No significant differences in strength and degree of PLV before and after stimulation were found for any of the four groups. However, when the indices after stimulation were compared to the baseline for the five frequency bands separately, significant differences were found for some of them in all groups. In the BP-responders group the increase of two indices (strength and degree) occurs in beta and gamma bands after stimulation (degree index only in Figure 2C). MDD-responders group had overall higher strength and degree indices in gamma after stimulation (Figure 2A for degree index). The index strength increased also in delta band after stimulation. Moreover, the decrease of both indices in the alpha band was observed. The ANOVA results for MDD-responders and BP-responders are summarized in Tables S1S4.

FIGURE 2
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Figure 2. Degree of PLV for MDD-responders (A), MDD-nonresponders (B), BP-responders (C), and BP-nonresponders (D) for each EEG band before and after rTMS stimulation. The significant differences are marked by asterisks.

The results for both groups of non-responders were different than the results for the responders. A significant decrease of degree and strength after stimulation in gamma band and increase of these indices in beta band have been observed for MDD-non-responders (Figure 2B for degree index). Moreover, the index strength was lower after stimulation in alpha band for BP- non-responders (not shown).

The biggest differences in strength of PLV between conditions (before and after rTMS stimulation) were in gamma bands for MDD-responders (Figure 2A for degree index) and in beta and gamma bands for BP-responders (Figure 2C for degree index) since they were illustrated in form of graphs. The all-to-all functional connectivity for significant differences between conditions have been visualized as circular graphs. Such visualization provided information about interdependencies and their strength between EEG channels. Only the 30 strongest PLV connections were considered to show the differences between conditions.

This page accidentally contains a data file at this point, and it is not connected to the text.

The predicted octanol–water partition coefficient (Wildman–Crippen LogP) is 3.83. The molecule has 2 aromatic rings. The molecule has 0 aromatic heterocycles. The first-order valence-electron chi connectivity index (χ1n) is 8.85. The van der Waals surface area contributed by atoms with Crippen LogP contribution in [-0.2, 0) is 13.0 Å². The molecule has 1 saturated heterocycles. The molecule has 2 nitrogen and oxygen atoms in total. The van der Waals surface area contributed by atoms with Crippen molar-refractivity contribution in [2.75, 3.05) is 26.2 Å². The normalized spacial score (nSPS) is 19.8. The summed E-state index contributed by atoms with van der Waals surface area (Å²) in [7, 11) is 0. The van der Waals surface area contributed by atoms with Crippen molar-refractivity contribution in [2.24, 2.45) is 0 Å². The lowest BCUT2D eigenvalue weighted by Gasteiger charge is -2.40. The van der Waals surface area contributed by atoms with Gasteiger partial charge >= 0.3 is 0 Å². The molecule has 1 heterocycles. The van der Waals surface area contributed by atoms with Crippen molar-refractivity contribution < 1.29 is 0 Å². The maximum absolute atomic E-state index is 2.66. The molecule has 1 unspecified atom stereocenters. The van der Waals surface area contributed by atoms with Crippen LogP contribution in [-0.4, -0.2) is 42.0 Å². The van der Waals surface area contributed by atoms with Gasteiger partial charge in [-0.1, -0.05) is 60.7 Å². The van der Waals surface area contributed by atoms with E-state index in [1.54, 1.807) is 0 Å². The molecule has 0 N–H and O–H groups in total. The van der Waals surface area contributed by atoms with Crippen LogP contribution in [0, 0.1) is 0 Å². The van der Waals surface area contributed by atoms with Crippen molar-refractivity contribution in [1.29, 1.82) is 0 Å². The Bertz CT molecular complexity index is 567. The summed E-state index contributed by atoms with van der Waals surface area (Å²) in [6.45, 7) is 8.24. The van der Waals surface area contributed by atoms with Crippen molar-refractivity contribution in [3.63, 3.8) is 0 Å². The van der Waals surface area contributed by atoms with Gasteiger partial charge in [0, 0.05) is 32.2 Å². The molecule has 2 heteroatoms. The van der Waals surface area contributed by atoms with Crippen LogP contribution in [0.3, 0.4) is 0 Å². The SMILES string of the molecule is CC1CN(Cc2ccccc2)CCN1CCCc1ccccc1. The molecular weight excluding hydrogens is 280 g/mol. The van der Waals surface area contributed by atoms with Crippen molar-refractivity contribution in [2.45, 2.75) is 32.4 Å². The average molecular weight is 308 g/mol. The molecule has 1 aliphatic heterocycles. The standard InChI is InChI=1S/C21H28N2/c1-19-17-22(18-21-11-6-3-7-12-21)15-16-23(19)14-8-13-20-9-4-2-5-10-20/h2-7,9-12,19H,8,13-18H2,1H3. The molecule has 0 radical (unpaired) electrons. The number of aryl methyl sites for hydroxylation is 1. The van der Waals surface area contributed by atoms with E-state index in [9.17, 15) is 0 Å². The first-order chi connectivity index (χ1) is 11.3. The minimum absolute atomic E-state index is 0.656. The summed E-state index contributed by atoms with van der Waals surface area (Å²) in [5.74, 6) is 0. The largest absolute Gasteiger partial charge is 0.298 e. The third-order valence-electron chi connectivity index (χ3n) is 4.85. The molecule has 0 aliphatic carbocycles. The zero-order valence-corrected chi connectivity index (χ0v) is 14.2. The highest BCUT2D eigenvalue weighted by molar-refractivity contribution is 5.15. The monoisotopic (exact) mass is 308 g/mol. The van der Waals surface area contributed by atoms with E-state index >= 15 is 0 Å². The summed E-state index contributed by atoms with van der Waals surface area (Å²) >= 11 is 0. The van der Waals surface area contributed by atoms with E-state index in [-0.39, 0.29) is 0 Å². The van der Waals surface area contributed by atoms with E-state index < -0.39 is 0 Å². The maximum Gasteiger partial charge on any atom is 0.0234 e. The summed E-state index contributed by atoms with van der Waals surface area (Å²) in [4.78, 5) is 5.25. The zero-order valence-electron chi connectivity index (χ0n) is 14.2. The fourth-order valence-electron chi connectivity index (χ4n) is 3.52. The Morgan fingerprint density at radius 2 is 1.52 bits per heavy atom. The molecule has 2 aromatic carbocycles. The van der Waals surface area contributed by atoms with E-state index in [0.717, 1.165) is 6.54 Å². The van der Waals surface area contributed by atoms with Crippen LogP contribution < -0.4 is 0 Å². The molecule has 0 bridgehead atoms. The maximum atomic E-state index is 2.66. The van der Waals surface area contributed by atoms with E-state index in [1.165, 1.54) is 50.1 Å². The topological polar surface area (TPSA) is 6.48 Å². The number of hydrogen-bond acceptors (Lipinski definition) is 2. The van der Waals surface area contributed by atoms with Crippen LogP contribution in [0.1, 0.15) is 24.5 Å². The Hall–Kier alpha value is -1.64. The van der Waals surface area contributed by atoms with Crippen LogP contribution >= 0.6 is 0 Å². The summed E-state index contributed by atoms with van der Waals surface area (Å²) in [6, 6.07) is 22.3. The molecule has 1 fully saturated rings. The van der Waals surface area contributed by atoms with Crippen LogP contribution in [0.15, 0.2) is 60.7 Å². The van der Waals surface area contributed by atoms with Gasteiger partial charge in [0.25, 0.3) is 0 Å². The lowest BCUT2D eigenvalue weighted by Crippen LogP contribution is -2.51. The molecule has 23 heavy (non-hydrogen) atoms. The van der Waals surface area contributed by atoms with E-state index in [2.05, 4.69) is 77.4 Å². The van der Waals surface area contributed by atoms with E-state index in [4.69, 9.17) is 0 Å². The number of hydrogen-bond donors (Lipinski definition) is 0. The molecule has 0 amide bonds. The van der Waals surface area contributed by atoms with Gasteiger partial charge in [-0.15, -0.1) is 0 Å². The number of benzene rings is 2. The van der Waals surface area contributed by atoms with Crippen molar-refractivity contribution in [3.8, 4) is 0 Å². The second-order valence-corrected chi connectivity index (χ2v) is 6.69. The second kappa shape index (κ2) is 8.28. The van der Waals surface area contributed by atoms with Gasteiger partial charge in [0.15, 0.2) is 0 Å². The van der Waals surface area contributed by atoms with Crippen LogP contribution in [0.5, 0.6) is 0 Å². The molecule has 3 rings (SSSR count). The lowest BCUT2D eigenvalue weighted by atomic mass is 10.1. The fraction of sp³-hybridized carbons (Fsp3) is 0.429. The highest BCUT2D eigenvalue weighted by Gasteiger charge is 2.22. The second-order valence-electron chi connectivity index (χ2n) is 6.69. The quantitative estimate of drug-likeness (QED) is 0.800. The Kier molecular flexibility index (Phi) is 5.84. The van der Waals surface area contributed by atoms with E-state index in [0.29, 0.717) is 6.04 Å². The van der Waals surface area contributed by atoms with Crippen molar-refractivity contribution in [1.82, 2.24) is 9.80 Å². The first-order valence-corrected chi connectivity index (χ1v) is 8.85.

The graphs for beta band are presented in Figure 3A. They provided information about increase of strength between some of right centro-parietal (CP3, CPz) and parietal areas (P3, P7) and mostly frontal channels (AF7, FC1, Fpz, F4) in BP-responders. Whereas, in MDD-responders except the strengthening the connections between centro-parietal (CP1, CP3, CP5) or parietal (P3, P5, P7) areas and the frontal ones (Fp2, AF7, FT9, FC6), more additional connections appeared with right hemisphere (C4, PO8, TP10, FC6). Moreover, in MDD-responders the frontal and left temporal areas were more interconnected (F5-T7, Fp2-FC6). Some hubs are clearly visible in both graphs as well. In MDD-responders the strength of hub placed at F2 decreased after TMS, while in BP-responders a decrease of strength was seen mainly in right parietal (P8, PO8), left central (C5, C3, C1, Cz, CP5), and frontal (Fp2, Fp1) areas.